The reality of the situation is best reflected in recent comments by former White House economist Austin Goolsbee.  As recounted in the Wall Street Journal:  “In a 2011 meeting with the president, . . . Goolsbee compared Fannie and Freddie with comic-book villains that had been captured and imprisoned in a cell on the ocean floor. It would be folly, he said, to turn the companies loose because they promised to behave.”  Goolsbee concluded, “[i]f Fannie and Freddie are allowed to return to their old business model, then shame on us as a nation.”[11]

[1] Fed. Nat’l  Mortg. Ass’n, Single Family MBS Prospectus 6-10 (Mar. 1, 2013) , available here.  It is important to note that the Fannie Mae’s prospectus is created voluntarily, and does not satisfy the substantive requirements of section 10 of the Securities Act of 1933.  “Section 10(a) establishes requirements for so-called statutory prospectuses (also referred to as the final prospectus) that must be delivered prior to or at the time of the sale of a publicly offered security pursuant to Section 5(b)(2).” Joseph A. Franco, A Consumer Protection Approach To Mutual Fund Disclosure And The Limits Of Simplification, 15 Stan. J.L. Bus. & Fin. 1, 11 n.15 (2009) (citing Gustafson v. Alloyd Co., 513 U.S. 561, 569 (1995)).

[2] See David Reiss, The Federal Government’s Implied Guarantee Of Fannie Mae And Freddie Mac’s Obligations: Uncle Sam Will Pick Up The Tab, 42 Ga. L. Rev. 1019 (2008) (predicting that the federal government would bail out Fannie Mae and Freddie Mac).

[3] Senate Banking Committee Passes Bipartisan Housing Finance Reform Legislation, May 15, 2014, available here.

[4] Summary of Senate Banking Committee Leaders’ Bipartisan Housing Finance Reform Draft, available here.

[5] Ben Lane, Schumer, Warren, other key Democrats will not support Johnson-Crapo, Housingwire, May 8, 2014, available here.

[6] Ann Judith Gellis Mandatory Disclosure for Municipal Securities: A Reevaluation, 36 Buff. L. Rev. 15, 20 (1987).  Professor Gellis—in the context of municipal securities—suggested that disclosure has a secondary audience, the taxpaying public, who are ultimately responsible for the obligation.  The same is certainly true for Fannie Mae’s MBS.  Id.  The argument was recently renewed by Professor Christina Sgarleta Chung in Municipal Securities: The Crisis of State and Local Government Indebtedness, Systemic Costs of Low Default Rates, and Opportunities for Reform, 34 Cardozo L. Rev. 1455, 1468-69, 1475-77 (2013). Professor Chung points out that that while the risk of investing in municipal securities is low, that is because the risk is shifted to municipal taxpayers who are forced to take on the risk of default—or more precisely, default avoidance—by paying higher taxes.  Id.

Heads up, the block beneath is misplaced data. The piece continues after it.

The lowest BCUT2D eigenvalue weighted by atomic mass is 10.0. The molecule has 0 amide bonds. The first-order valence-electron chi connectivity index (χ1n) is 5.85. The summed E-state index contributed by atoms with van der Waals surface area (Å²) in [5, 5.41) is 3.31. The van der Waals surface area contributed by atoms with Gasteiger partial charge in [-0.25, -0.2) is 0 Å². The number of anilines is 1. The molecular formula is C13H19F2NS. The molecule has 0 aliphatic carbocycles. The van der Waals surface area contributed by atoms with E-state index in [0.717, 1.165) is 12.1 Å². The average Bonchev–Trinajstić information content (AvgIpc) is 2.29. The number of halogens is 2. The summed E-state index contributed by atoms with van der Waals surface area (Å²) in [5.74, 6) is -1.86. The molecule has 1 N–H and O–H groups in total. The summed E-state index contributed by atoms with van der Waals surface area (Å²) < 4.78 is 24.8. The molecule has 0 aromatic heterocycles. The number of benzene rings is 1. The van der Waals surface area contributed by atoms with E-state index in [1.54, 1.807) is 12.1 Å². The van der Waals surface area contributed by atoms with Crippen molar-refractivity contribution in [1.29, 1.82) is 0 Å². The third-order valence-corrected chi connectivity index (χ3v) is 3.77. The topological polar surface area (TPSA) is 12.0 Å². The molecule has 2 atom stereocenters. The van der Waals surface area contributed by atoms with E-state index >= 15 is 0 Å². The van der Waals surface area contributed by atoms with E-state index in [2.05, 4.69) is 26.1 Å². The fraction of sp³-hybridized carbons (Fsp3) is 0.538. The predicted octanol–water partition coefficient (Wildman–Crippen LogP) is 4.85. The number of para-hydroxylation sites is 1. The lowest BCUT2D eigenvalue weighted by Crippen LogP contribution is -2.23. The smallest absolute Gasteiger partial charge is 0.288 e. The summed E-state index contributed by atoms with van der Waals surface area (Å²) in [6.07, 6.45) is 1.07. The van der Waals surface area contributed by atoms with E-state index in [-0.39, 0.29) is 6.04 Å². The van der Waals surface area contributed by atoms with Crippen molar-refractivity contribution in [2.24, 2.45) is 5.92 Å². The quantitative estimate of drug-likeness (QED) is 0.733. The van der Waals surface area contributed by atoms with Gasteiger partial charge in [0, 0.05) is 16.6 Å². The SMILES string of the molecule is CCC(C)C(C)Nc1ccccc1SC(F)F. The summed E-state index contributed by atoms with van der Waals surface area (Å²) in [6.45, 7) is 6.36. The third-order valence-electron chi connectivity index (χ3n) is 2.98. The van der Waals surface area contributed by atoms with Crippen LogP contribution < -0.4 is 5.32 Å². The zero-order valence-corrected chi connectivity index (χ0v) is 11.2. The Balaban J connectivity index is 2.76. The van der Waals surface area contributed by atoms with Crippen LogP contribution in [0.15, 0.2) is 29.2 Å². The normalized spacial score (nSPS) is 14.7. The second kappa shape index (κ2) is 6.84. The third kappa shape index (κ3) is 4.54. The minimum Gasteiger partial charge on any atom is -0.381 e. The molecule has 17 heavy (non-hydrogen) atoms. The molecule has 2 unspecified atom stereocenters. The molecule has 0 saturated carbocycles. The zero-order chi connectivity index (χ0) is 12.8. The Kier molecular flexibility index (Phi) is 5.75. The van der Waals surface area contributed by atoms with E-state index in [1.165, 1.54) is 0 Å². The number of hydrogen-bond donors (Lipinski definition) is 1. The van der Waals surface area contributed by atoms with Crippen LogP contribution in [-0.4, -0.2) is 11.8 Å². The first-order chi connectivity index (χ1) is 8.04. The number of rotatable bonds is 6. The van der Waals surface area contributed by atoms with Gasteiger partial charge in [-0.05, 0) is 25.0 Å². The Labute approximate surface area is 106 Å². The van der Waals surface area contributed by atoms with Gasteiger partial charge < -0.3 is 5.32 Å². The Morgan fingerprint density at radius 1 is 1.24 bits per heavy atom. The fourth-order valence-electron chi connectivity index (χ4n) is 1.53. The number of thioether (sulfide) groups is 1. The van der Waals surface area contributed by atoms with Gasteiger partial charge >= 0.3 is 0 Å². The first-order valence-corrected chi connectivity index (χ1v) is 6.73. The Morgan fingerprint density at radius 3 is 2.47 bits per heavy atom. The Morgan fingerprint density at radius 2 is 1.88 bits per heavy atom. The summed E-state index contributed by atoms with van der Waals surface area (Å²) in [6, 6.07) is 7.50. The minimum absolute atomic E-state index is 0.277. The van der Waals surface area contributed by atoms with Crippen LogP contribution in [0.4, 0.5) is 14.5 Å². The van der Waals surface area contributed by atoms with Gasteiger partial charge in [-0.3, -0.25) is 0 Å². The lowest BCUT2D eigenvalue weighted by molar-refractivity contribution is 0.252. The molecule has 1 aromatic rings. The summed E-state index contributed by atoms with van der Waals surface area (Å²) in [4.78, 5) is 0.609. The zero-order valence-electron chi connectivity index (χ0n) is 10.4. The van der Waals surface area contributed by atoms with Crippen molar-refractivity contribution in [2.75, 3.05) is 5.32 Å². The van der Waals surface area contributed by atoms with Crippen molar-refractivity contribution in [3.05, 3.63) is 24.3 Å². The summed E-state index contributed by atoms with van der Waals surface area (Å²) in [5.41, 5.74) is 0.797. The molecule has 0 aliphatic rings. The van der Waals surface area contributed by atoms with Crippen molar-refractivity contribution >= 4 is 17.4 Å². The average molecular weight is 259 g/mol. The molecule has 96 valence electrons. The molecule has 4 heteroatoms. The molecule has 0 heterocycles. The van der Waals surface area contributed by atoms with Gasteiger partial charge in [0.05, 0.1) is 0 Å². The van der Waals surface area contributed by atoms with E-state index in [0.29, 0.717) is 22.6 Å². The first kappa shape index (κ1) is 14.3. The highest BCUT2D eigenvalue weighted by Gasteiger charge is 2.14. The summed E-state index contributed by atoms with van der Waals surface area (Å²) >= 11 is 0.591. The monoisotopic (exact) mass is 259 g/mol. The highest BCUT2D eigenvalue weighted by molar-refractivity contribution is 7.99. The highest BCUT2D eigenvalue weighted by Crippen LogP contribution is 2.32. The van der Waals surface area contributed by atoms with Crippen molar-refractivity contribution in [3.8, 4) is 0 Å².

[7] Regulation AB, 17 C.F.R.§§ 229.1100-229.1123 (2010) (listing additional disclosures for MBS).

[8] Nick Timirous, Five Years Later, Fannie Mae, Freddie Mac Remain Unfinished Business, Wall St. J., Sept 6, 2013, available here.

[9] Fannie Mae now controls 46% of the MBS market while private-label issuers control less than 1% (Freddie Mac and Ginnie Mae each control 27% respectively).  Statistics, Sec. Indus. & Fin. Mkts. Ass’n, (under “structured finance” header, follow “US Agency Mortgage-Backed Securities Issuance and Outstanding”).

[10] See Statistics, Sec. Indus. & Fin. Mkts. Ass’n, (under “structured finance” header, follow “US Mortgage-Related Securities Issuance”).

[11] Timirous, supra note 8.